BY JASON JOHNSON, THE ROOT
Telly Lovelace wants more African-American voters to see the Republican Party as a viable option.
Telly Lovelace is not stepping into an easy job. Not that it’s ever been easy to work on African-American outreach for the Republican National Committee, but things haven’t been this bad for the Republican Party since Kanye West called out George W. Bush. Likely GOP presidential nominee Donald Trump is anathema to African-American voters, the entire black outreach staff quit over the last six months and the Republican National Committee has cut its outreach offices from 12 to seven since 2015.
Taking over black outreach in 2016 for the Republican Party is like being tapped as the interim coach on a losing team: You’re set up to fail. However, none of this deters Telly Lovelace as the new head of African-American outreach for the RNC. He’s got a plan, goals and passion for the GOP. The question is, does he have enough time to make it all work?
Lovelace is the epitome of the Generation X black Republican. His first campaign was in 1990, when, at the age of 14, he was knocking on doors and handing out campaign literature for Maurice Turner’s mayoral campaign. One of the few African Americans to ever be chief of police in Washington, D.C., Turner ran as a law-and-order Republican in the wake of Marion Barry’s drug conviction.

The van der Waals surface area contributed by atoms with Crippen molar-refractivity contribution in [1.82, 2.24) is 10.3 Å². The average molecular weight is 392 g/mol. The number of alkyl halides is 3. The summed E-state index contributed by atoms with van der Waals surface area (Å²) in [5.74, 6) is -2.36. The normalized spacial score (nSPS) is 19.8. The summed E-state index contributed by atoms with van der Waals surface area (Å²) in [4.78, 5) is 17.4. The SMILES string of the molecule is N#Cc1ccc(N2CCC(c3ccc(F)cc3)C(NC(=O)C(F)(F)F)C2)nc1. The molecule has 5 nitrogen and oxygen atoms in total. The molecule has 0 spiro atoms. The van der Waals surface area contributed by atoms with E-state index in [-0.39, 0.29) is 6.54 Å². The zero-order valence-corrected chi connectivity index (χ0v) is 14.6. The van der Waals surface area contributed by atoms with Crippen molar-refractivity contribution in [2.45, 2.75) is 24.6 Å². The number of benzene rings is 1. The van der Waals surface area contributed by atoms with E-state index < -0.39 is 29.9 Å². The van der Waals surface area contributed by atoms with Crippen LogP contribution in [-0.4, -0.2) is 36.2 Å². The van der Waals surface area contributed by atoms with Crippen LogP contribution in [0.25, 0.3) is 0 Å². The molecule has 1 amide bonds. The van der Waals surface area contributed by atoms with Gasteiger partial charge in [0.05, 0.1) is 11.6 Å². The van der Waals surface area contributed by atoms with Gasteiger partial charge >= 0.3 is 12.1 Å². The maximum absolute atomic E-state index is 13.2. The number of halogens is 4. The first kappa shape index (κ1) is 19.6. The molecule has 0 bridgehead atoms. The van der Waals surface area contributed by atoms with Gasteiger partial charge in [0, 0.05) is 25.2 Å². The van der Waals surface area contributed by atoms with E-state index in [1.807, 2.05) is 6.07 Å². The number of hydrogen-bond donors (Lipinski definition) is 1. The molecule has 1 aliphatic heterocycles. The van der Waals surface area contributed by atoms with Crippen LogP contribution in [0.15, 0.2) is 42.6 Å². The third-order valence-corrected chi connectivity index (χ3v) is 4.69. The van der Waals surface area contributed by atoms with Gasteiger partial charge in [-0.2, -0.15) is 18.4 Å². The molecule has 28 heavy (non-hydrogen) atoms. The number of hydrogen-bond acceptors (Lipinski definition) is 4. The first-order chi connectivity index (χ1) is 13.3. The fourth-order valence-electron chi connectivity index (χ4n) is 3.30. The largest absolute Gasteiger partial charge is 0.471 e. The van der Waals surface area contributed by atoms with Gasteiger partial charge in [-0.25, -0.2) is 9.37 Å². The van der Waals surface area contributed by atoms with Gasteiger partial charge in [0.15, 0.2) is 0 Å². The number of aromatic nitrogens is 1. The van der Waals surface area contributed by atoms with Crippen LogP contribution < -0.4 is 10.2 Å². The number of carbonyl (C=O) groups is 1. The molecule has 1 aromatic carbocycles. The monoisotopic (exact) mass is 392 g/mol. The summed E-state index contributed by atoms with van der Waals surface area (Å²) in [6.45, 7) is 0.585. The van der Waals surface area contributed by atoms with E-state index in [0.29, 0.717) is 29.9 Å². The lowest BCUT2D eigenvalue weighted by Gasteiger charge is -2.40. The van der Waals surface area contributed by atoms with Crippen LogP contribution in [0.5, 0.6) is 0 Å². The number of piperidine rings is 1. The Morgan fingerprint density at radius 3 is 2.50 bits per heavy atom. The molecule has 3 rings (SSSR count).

“Even when I was in high school, black people didn’t really understand being a Republican,” Lovelace says. “My teacher told me, ‘Really, Telly, baby, are you sure?’ when I handed my voter registration form to my teacher and I had marked Republican.”
Lovelace went on to the University of Maryland, and after he graduated, worked for corporations like eBay and on various Republican campaigns. He was most recently at IR+Media when he got the call from RNC Chair Reince Priebus.
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